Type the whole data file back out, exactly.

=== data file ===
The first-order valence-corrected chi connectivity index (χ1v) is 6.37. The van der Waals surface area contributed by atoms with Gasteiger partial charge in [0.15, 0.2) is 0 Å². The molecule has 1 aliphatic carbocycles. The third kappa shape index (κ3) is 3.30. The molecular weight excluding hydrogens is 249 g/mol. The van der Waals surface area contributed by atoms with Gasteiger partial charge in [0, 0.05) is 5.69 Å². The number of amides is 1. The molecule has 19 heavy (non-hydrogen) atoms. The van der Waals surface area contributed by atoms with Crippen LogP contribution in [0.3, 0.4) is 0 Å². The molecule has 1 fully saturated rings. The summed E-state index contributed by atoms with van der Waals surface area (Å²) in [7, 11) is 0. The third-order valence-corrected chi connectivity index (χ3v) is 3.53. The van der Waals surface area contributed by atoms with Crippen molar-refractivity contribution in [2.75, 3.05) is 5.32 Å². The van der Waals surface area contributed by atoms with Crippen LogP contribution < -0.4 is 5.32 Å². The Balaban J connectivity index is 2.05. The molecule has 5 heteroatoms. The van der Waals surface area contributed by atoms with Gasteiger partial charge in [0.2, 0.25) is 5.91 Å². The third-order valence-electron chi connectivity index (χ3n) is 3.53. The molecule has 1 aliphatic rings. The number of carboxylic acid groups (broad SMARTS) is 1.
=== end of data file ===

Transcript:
The first-order valence-corrected chi connectivity index (χ1v) is 6.37. The van der Waals surface area contributed by atoms with Gasteiger partial charge in [0.15, 0.2) is 0 Å². The molecule has 1 aliphatic carbocycles. The third kappa shape index (κ3) is 3.30. The molecular weight excluding hydrogens is 249 g/mol. The van der Waals surface area contributed by atoms with Gasteiger partial charge in [0, 0.05) is 5.69 Å². The number of amides is 1. The molecule has 19 heavy (non-hydrogen) atoms. The van der Waals surface area contributed by atoms with Crippen LogP contribution in [0.3, 0.4) is 0 Å². The molecule has 1 fully saturated rings. The summed E-state index contributed by atoms with van der Waals surface area (Å²) in [7, 11) is 0. The third-order valence-corrected chi connectivity index (χ3v) is 3.53. The van der Waals surface area contributed by atoms with Crippen molar-refractivity contribution in [2.75, 3.05) is 5.32 Å². The van der Waals surface area contributed by atoms with Crippen LogP contribution < -0.4 is 5.32 Å². The Balaban J connectivity index is 2.05. The molecule has 5 heteroatoms. The van der Waals surface area contributed by atoms with Gasteiger partial charge in [0.2, 0.25) is 5.91 Å². The third-order valence-electron chi connectivity index (χ3n) is 3.53. The molecule has 1 aliphatic rings. The number of carboxylic acid groups (broad SMARTS) is 1.